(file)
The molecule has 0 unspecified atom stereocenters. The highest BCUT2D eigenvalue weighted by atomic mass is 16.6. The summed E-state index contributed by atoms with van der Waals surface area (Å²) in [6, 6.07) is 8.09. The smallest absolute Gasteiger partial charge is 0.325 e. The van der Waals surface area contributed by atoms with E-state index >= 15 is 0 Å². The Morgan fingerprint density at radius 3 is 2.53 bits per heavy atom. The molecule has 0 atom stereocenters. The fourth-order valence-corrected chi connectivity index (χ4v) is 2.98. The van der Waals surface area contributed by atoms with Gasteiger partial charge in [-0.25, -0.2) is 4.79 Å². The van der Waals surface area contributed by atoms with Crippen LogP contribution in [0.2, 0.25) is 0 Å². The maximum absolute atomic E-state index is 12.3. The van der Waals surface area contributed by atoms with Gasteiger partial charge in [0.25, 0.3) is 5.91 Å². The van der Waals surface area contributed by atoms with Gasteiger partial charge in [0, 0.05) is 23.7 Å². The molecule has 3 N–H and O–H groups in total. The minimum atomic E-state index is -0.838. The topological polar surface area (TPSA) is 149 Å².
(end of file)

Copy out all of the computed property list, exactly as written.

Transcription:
The molecule has 0 unspecified atom stereocenters. The highest BCUT2D eigenvalue weighted by atomic mass is 16.6. The summed E-state index contributed by atoms with van der Waals surface area (Å²) in [6, 6.07) is 8.09. The smallest absolute Gasteiger partial charge is 0.325 e. The van der Waals surface area contributed by atoms with E-state index >= 15 is 0 Å². The Morgan fingerprint density at radius 3 is 2.53 bits per heavy atom. The molecule has 0 atom stereocenters. The fourth-order valence-corrected chi connectivity index (χ4v) is 2.98. The van der Waals surface area contributed by atoms with Gasteiger partial charge in [-0.25, -0.2) is 4.79 Å². The van der Waals surface area contributed by atoms with Crippen LogP contribution in [0.2, 0.25) is 0 Å². The maximum absolute atomic E-state index is 12.3. The van der Waals surface area contributed by atoms with Gasteiger partial charge in [0.25, 0.3) is 5.91 Å². The van der Waals surface area contributed by atoms with Gasteiger partial charge in [0, 0.05) is 23.7 Å². The molecule has 3 N–H and O–H groups in total. The minimum atomic E-state index is -0.838. The topological polar surface area (TPSA) is 149 Å².